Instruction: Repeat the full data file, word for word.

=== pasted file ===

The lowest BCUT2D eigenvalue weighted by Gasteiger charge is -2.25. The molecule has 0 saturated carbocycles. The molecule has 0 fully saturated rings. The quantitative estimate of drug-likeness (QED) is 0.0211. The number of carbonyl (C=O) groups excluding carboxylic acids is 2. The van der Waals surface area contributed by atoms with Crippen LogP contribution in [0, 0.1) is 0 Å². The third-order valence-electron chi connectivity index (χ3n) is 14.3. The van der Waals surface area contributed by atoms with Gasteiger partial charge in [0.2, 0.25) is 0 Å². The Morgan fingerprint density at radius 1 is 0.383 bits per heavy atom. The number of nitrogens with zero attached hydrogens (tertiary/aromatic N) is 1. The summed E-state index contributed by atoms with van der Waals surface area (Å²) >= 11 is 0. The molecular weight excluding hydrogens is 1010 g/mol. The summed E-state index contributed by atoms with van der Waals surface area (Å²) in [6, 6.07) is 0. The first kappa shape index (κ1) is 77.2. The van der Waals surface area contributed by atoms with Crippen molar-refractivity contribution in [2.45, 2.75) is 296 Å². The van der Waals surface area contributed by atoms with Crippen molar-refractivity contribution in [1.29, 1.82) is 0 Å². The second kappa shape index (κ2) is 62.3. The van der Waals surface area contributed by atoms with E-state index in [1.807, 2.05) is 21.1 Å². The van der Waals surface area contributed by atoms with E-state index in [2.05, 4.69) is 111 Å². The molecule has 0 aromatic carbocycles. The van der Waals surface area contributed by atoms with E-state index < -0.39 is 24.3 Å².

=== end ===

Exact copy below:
The lowest BCUT2D eigenvalue weighted by Gasteiger charge is -2.25. The molecule has 0 saturated carbocycles. The molecule has 0 fully saturated rings. The quantitative estimate of drug-likeness (QED) is 0.0211. The number of carbonyl (C=O) groups excluding carboxylic acids is 2. The van der Waals surface area contributed by atoms with Crippen LogP contribution in [0, 0.1) is 0 Å². The third-order valence-electron chi connectivity index (χ3n) is 14.3. The van der Waals surface area contributed by atoms with Gasteiger partial charge in [0.2, 0.25) is 0 Å². The Morgan fingerprint density at radius 1 is 0.383 bits per heavy atom. The number of nitrogens with zero attached hydrogens (tertiary/aromatic N) is 1. The summed E-state index contributed by atoms with van der Waals surface area (Å²) >= 11 is 0. The molecular weight excluding hydrogens is 1010 g/mol. The summed E-state index contributed by atoms with van der Waals surface area (Å²) in [6, 6.07) is 0. The first kappa shape index (κ1) is 77.2. The van der Waals surface area contributed by atoms with Crippen molar-refractivity contribution in [2.45, 2.75) is 296 Å². The van der Waals surface area contributed by atoms with Crippen molar-refractivity contribution in [1.29, 1.82) is 0 Å². The second kappa shape index (κ2) is 62.3. The van der Waals surface area contributed by atoms with E-state index in [1.807, 2.05) is 21.1 Å². The van der Waals surface area contributed by atoms with E-state index in [2.05, 4.69) is 111 Å². The molecule has 0 aromatic carbocycles. The van der Waals surface area contributed by atoms with E-state index < -0.39 is 24.3 Å².